Ilocandia: Sights, sand and sea

Ilocos is such a photogenic region, and it’s a good mix too. Bits and pieces of history, culture and nature are scattered around this part of Luzon. The Bangui wind farms are a must-see. There are a lot of them spread out in other places – you’ll pass them on the road- but this set is perfectly lined up on the shore.

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The Kapurpurawan Rock formation is a striking contrast to the deep blue sea and crashing waves.

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The famous Paoay Church, dating back to 1704! Its tower was even used as an observation post during the revolution.

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Set right beside the sea, the Patapat viaduct connects Ilocos to the neighboring province of Cagayan. Because vehicles rarely pass, you can take photos right in the middle of the road! 🙂

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Cape Bojeador in Burgos was first lit in 1892 and is still being used to guide water vessels in the area. Some parts of the structure were under construction when we visited. We were only allowed up to the foot of the spiral staircase.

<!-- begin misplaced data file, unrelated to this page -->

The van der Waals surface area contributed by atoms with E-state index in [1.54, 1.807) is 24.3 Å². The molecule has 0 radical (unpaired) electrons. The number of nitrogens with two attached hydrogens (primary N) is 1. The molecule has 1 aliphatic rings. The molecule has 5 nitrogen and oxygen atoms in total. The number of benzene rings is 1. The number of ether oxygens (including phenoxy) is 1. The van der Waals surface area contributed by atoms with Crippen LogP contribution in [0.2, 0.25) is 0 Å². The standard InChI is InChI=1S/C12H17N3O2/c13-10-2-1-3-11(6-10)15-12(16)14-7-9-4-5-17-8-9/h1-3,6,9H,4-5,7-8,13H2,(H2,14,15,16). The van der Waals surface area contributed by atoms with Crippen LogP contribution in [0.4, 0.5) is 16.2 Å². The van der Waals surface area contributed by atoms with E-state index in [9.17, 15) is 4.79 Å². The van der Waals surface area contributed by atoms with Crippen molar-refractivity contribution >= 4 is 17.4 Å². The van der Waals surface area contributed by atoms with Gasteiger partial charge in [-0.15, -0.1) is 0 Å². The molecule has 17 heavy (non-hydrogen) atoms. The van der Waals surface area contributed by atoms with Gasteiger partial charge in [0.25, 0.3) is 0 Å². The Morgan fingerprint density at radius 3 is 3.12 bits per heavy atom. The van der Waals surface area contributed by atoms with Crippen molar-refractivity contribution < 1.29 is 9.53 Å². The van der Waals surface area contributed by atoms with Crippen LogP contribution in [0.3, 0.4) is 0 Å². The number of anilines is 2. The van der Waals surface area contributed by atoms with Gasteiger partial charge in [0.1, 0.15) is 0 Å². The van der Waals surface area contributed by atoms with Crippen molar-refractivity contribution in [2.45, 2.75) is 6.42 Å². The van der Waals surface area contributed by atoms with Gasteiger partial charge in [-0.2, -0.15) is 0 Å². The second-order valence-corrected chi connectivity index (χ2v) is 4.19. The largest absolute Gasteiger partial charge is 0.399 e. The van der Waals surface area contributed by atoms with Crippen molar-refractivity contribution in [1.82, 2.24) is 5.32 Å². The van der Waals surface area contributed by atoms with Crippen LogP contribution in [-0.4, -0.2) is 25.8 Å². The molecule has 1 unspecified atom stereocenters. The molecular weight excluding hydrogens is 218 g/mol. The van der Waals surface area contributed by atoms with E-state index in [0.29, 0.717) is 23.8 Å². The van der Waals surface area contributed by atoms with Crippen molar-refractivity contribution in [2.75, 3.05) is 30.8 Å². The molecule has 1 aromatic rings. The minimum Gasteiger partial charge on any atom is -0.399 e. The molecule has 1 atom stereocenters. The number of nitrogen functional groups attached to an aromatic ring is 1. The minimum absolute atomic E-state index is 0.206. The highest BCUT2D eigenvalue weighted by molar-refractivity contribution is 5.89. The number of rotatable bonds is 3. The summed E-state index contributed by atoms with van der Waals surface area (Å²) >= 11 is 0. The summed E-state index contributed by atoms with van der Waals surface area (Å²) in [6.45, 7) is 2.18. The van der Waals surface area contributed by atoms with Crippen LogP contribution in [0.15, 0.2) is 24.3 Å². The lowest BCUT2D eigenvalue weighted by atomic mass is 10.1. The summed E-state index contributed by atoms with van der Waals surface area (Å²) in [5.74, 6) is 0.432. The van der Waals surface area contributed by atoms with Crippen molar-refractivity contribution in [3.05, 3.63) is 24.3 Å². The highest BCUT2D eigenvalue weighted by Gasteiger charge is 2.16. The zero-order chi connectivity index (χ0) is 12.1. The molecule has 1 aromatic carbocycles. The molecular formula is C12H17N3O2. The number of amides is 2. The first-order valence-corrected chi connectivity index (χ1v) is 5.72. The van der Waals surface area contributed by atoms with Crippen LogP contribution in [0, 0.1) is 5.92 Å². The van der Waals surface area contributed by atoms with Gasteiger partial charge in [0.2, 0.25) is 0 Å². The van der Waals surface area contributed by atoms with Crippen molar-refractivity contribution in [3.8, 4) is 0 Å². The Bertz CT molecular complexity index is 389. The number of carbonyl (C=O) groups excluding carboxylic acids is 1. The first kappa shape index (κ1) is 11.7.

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Calle Crisologo in Vigan is so well-preserved, you would feel like you’ve time-traveled to a history lesson back in high school. A blast from the past of Spain’s 400-year rule in the Philippines, it’s one of the last few places with old-fashioned houses, cobblestone streets and kalesas (horse carriages) being used as mode of transportation.

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The La Paz Sand Dunes is best experienced on an exhilarating, rough but fun 4×4 ride. The sand is super fine, and it’s said to have been submerged in water in the past. It’s bound by the sea at the far end.

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.. but the real sea to watch out for is in Pagudpud, now an emerging surf spot in the north. One of famous beaches is Blue Lagoon, named such because of its distinct blue shade.

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With only a weekend to spend, squeezing in all these was worth it! Find out how we were able to do it here 🙂

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